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Learning to listen: Sarah Sands goes in search of spirituality

27 March 2021

9:00 AM

27 March 2021

9:00 AM

The Interior Silence: 10 Lessons from Monastic Life Sarah Sands

Short Books, pp.256, 12.99

It was the 13th-century wall of a ruined Cistercian nunnery at the far end of her garden in Norfolk that turned Sarah Sands’s thoughts to exploring monasticism in her final year as the editor of BBC Radio 4’s Today programme. She already had a soft spot for the ‘Thought for the Day’ slot — ‘an oasis of reflection’. But she was finding it increasingly hard to set aside any time for reflection in her busy, noisy, anxiety-filled ‘5G life’ — office meetings from pre-dawn to dusk and evenings of emailing with the phone beeping every few seconds.

In this charming and quirky homage to A Time to Keep Silence by Patrick Leigh Fermor, on whom she admits to developing an ‘unseemly crush, considering he is dead’, Sands takes us with her on her quest to discover how monks and nuns achieve ‘the interior silence’ that she’s beginning to yearn for.

So, seatbelts on for a global tour of ten living monasteries, at each of which Sands aims to enter briefly but deeply into its essence, sleeping in the uncomfortable bed, eating the plain breakfast, praying in the silent, holy building and, if possible, talking to an inmate about how to achieve any level of serenity.

She’s honest about craving a cappuccino and chocolate croissant on her first morning at a mountain monastery at Koyasan in Japan, a country she happens to be going to anyway for Today, ahead of the G20 summit. She arrives at the airport fretting that her phone is dead and she hasn’t brought the right adaptor.


I feared for her ability to find any serenity at all in the face of all this. Her 24-year-old political and woke daughter, with whom she longs to renew empathy, is flying in to meet her. They’re doing this monastic thing together, just for two nights. Over weak coffee in the village (during a short escape from the monastery) her daughter lectures her on the damage Mrs Thatcher caused. But they regain calm at the tea ceremony. Sands reads a little book of the sayings of the Buddhist monk Kobo Daishi, and quotes the ones that speak to her, such as: ‘I don’t claim to know worldly things. I just watch the moon and lie down beneath the pines.’

This is Sarah Sands, for goodness sake — the most impish, mischievous, journalistic, world-addicted person you could imagine. I found it hard to keep a straight face when she came over all monastic like that. But actually this pulling of her natural twinkling merriment against her genuine desire to explore spirituality and silence is what makes the book so lovable. And if Leigh Fermor (also very worldly; he was writing erotic letters to Joan while incarcerated at St Wandrille) could get away with coming over all monastic, why shouldn’t she?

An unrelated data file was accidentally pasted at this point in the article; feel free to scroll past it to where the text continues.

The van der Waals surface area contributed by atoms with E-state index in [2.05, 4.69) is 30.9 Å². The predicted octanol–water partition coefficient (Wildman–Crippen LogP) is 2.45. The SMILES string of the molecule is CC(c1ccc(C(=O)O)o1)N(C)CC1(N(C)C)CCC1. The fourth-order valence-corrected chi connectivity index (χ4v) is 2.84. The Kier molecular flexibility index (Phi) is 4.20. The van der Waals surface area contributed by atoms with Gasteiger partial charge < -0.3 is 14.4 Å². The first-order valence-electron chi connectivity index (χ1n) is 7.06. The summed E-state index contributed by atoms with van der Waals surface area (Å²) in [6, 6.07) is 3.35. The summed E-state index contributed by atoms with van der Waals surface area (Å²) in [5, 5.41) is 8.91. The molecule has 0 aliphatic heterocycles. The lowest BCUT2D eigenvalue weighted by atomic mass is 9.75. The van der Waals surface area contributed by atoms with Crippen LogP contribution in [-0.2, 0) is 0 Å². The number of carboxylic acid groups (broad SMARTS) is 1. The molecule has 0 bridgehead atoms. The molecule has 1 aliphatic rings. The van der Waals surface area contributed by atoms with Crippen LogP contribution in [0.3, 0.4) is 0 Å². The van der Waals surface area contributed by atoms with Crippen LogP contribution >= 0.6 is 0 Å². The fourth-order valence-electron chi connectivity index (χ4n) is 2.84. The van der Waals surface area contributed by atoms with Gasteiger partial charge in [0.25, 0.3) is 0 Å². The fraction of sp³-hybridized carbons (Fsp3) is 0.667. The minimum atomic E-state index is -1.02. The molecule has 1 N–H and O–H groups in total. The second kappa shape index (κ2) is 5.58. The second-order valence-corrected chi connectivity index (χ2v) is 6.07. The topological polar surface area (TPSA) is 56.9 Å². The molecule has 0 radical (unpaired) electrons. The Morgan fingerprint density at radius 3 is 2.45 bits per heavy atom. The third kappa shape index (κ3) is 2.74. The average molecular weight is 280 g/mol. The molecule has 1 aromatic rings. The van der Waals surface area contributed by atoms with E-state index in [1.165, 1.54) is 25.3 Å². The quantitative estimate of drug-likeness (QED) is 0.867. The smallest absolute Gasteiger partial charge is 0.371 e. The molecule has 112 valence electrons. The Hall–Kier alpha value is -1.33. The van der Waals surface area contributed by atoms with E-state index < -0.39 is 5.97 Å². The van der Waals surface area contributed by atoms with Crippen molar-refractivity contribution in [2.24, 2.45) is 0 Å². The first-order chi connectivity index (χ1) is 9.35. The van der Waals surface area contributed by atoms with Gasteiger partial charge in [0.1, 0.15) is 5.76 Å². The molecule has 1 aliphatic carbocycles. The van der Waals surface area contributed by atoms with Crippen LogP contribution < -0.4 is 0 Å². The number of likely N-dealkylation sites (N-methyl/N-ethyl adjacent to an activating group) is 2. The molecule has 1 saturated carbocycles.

Fermor did, though, spend many weeks at St Wandrille, gradually sloughing off his layers of worldliness, whereas Sands never spends more than two nights in any of the monasteries. Her visit to the Franciscan one at Assisi, where she’s booked a chat with Fr Daniel Quackenbush, is literally a day trip from the Tuscan farmhouse where she’s on holiday with her family, and where a chef is coming that very evening to cook a barbecue. It also happens to be very near Evgeny Lebedev’s opulent villa where she has often stayed, and to which she once escorted Boris Johnson. St Francis’s ‘wait for me, while I go to preach to my sisters the birds’ seems a far cry from this lifestyle. But Sands writes, really meaning it, that ‘we need much less than we think we do’. She fasts the next day, for the first time in her life.

She goes about her quest in an unashamedly journalistic way, fitting research into work and holidays, and booking appointments to interview a key person wherever she goes. At the Coptic monastery of St Pishoy near Alexandria she escapes an afternoon session on the teachings of St Mark and goes snooping round the back, in search of the tiny, coffin-like monks’ cells.

In Montserrat, the Benedictine monk Bro Xavier Caballe tells her he listens to Van Morrison for leisure. He also insists that monasticism is far from being an escape from life’s difficulties. Living in close proximity with a community of brothers, ‘you need to learn qualities of patience, consideration, concentration, selflessness, kindness’.

Spinning a prayer-wheel at a marvellous-sounding Buddhist monastery up in the hills of Bhutan (again, just one night here, this time with her husband), Sands prays first, ‘please, O Lord, let me have my own lavatory’ before remembering to pray for the protection of Bhutan.

Slightly too many air miles being clocked up here in the cause of monasticism? Perhaps. The place where Sands really regains serenity is back in her own garden in Norfolk, during last summer’s enforced stillness caused by the lockdown. Contemplating her beloved ruined wall (Marham Abbey, dissolved 1536, nuns signed deed of surrender), she describes the elation of listening properly to birdsong. All too soon, though, she’s off to Senanque and Meteora, in the brief window when restrictions are lifted.

Silent is an anagram of listen, she writes, in a final hushed paragraph. ‘It is how I shall try to live my life, as the monks have taught me.’ I really hope it’s going well.

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